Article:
Are there any stars visible to the naked eye whose position, over a normal human lifetime, can be seen to have changed (relative to other stars in the vicinity)?
To answer this, I interrogated the revised Hipparcos catalogue produced by van Leeuwen (2007), accessed at the CDS, Strasbourg.
There are 4559 stars in the catalogue with a Hipparcos magnitude $<6$ and which you might class as "naked eye" objects, though you'd need good eyes, a good site and plenty of patience to be dealing with stars fainter than about 5th magnitude.
Sorting these objects by total proper motion, we find there are three objects with proper motions between 4.0 and 5.3 arcseconds per year:
Star Mag Total PM (arcsecs/yr)
HIP19849 4.56 4.1
HIP108870 4.83 4.7
HIP104214 5.37 5.3
Let's say a human lifetime is 80 years. This means that these stars move an angular distance of between 328 and 424 arcseconds on the sky with respect to the average position of all the other stars.
The angular resolution of the human eye is about 30-60 arcsecs (for really good vision and a completely dark adapted eye). So the separation between two stars could be estimated to some fraction of this.
I think this would be very difficult though unless these stars were very close to another naked eye star, so that you could see the separation changing with time.
So, I did another search. I looked for naked eye stars that were within 10 arcminutes of another naked-eye star and which had a high relative proper motion that would make them move significantly with respect to each other.
The best candidate pair is HIP71500 (which is basically stationary) and HIP71502 (which is a high proper motion star), magnitude 5.58 and 5.85, which are separated currently by about 15 arcseconds, but after 80 years, this will have changed by 52 arcseconds. What this means is that for someone with acute naked-eye vision (is it possible to have that over your lifetime), a star that was apparently single to the naked eye will gradually become a (just) resolved visual binary.
Nice bit of trivia!
Really difficult. While the motion of several stars is significant on that time frame, most of them are simply not close enough to other stars such that the motion can be determined. Barnard's star moves about a third of the width of the moon over 60 years. If it were next to another bright star, that could be seen. But without some image enhancement to bring up fainter stars or a particularly close conjunction, I think it's unlikely that any single naked-eye observer could be certain of it.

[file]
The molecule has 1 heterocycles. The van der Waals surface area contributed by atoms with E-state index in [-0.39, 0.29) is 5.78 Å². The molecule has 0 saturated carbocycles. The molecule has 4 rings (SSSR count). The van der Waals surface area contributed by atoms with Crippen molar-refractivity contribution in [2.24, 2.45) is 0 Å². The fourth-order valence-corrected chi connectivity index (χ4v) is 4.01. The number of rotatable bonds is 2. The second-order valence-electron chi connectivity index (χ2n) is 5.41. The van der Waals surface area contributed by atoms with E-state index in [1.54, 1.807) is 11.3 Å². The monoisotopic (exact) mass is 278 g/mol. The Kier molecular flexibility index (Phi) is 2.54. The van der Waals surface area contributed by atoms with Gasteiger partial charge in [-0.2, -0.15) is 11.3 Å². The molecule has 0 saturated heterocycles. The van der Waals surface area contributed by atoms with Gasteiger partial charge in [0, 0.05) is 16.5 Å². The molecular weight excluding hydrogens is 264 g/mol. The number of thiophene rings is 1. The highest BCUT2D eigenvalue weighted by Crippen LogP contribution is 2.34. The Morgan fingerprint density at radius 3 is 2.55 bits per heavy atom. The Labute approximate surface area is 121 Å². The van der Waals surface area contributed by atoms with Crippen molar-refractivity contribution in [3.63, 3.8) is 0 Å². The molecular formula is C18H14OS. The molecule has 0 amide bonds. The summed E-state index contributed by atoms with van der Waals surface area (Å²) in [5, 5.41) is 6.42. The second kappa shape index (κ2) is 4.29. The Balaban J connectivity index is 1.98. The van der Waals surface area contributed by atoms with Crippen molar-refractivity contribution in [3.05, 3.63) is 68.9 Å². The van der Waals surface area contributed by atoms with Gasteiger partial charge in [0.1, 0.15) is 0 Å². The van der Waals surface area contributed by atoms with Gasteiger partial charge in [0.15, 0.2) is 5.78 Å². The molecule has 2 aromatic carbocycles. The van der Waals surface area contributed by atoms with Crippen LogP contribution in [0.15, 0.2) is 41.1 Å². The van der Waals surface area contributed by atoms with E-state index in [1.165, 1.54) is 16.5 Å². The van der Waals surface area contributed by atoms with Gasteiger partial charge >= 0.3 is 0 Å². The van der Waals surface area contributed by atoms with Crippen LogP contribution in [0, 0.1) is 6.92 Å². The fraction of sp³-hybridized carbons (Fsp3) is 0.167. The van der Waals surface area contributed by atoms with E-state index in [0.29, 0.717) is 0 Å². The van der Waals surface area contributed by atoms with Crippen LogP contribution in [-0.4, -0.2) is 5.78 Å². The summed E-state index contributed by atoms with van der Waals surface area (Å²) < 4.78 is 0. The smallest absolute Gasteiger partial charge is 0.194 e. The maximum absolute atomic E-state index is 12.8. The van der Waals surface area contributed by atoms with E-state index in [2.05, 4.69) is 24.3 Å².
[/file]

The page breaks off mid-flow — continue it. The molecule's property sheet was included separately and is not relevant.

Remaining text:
Speculation on my part is that Tycho Brahe could have just managed it if he had been very lucky. Although he didn't use lenses, he had an observatory, excellent vision, and detailed records. The observatory and the ability to measure accurate angles removes the need for a nearby star. But as far as I know, he did not suggest any such changes. Only later astronomers (often working with Brahe's data) were able to tease out the motions.
Sorry to suggest Barnard's in a question for naked eye observations. As it is the fastest known proper motion, I tend to think of it for an order of magnitude check. If we were looking for the best-case scenario, it's probably 61 cygni. Tycho Brahe's accuracy limit was probably around 1 arcminute. 61 cygni will move that much in around 12 years. So it's theoretically possible, but terribly unlikely given the rarity of high proper motion stars.
Yes, there are plenty.
The sun, being the closest star, will appear to move the most quickly, covering the expanse of the sky from the East(ish) to the West(ish) in a single day. Especially around sunset and sunrise, the motion is very visible and you can watch it moving position over the course of a few minutes (don't look directly at it, though; it's very bad for your eyes).
In the Northern hemisphere, other stars will appear to rotate around the North Star every night, and if you look at the stars a few hours apart they will have rotated into different positions.
Here is a photo resulting from someone leaving their camera shutter open for several hours: